“There is a lot of emphasis right now on what we call ‘serve and return’, which is back and forth interaction, like a tennis game,” international literacy and language development expert Professor Laura Justice of The Ohio State University says. Visiting University of Canterbury (UC) on an Erskine Fellowship, hosted by the UC Child Well-being Research Institute, Professor Justice shared her expertise with the early childhood sector at UC’s Child Well-Being Research Symposium last week.

“I serve, you return, and so on – you need 10 ‘returns’ to be effective. This serve and return interaction builds the circuitry of the brain through language development,” she says. “So the question is how do we build this serve and return routine into our children’s lives?”

It’s an important question. Early childhood language development, Professor Justice says, is the foundation for everything else; it influences emotional, social and academic development.

“At the symposium I will be speaking about the neuroscience behind brain development, because a lot of people don’t truly understand the plasticity of the young child’s brain and what we call ‘experience-dependent plasticity’. Children need to have experiences and sustained interactions to shape the brain.”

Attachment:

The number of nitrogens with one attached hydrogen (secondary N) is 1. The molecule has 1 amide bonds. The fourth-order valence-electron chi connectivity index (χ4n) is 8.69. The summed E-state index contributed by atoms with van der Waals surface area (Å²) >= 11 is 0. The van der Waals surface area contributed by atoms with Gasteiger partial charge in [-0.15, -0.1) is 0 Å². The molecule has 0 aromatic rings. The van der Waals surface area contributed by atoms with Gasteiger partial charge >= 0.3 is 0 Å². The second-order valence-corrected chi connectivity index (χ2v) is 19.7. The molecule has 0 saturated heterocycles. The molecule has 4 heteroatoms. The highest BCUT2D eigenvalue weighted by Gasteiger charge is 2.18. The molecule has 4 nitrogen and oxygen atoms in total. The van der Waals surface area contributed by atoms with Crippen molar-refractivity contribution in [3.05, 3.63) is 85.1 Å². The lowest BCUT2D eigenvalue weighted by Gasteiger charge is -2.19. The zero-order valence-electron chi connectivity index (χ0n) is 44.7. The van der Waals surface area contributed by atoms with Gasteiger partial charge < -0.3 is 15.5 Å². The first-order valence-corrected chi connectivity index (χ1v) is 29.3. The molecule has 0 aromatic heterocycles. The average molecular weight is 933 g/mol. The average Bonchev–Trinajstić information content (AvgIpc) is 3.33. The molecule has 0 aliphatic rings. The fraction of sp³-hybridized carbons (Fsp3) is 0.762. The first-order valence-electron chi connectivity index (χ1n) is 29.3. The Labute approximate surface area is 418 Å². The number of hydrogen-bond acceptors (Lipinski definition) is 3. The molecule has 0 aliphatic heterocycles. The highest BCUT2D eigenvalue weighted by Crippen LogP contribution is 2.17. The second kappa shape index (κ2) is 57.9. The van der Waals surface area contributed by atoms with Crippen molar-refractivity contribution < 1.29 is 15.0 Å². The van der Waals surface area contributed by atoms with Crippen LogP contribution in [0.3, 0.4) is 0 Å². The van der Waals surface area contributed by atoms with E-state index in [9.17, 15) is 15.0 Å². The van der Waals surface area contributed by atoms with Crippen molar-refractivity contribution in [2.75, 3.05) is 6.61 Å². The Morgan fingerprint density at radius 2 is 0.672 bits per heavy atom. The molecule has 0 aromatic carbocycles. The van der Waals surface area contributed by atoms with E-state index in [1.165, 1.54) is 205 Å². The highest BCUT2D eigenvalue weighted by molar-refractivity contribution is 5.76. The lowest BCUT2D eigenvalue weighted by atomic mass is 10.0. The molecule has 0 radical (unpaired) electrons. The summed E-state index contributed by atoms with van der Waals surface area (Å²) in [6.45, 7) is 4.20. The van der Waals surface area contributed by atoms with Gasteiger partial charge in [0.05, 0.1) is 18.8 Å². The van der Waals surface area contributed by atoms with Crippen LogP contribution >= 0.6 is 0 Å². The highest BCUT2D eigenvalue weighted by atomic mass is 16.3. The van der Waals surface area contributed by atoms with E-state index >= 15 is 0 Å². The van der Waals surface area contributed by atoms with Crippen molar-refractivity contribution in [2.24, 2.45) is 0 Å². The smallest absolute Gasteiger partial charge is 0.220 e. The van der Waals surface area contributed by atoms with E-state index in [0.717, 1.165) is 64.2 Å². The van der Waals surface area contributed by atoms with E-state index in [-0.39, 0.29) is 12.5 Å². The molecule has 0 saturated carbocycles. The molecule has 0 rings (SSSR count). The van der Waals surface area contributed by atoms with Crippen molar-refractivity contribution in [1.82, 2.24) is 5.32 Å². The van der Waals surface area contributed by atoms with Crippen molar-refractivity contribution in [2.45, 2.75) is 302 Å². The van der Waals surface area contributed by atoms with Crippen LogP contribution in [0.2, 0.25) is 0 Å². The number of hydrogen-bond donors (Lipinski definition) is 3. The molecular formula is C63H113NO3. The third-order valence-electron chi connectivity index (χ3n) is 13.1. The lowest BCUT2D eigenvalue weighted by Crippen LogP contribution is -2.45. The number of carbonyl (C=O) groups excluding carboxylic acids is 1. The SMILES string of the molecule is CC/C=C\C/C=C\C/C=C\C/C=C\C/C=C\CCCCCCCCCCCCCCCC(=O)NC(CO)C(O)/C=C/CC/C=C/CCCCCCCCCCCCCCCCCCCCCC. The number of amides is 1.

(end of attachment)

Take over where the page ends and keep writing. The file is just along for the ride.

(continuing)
The peak of language acquisition is between birth and five years, which is why early childhood educators need to be resourced with facilities and strategies to optimise children’s development.

However, this is often not how classrooms are set up.

“In a typical classroom situation most children have very few opportunities for long sustained interactions with adults. It is way easier said than done. What we often find is that teachers are in charge of 23 kids and a lot of time teachers focus on structuring a really well managed environment.”

The problem is not unique to Aotearoa New Zealand either.

“In one of our studies of teacher/child conversations in a US classroom, we found that only 1 in 10 conversations was multi-turn.”

Aotearoa New Zealand has significant challenges when it comes to improving literacy success for young learners, and this starts with empowering quality teaching in the classroom. Professor Justice suggests we need to consider “how to build classrooms where each child has opportunities for sustained, high-quality interactions”.

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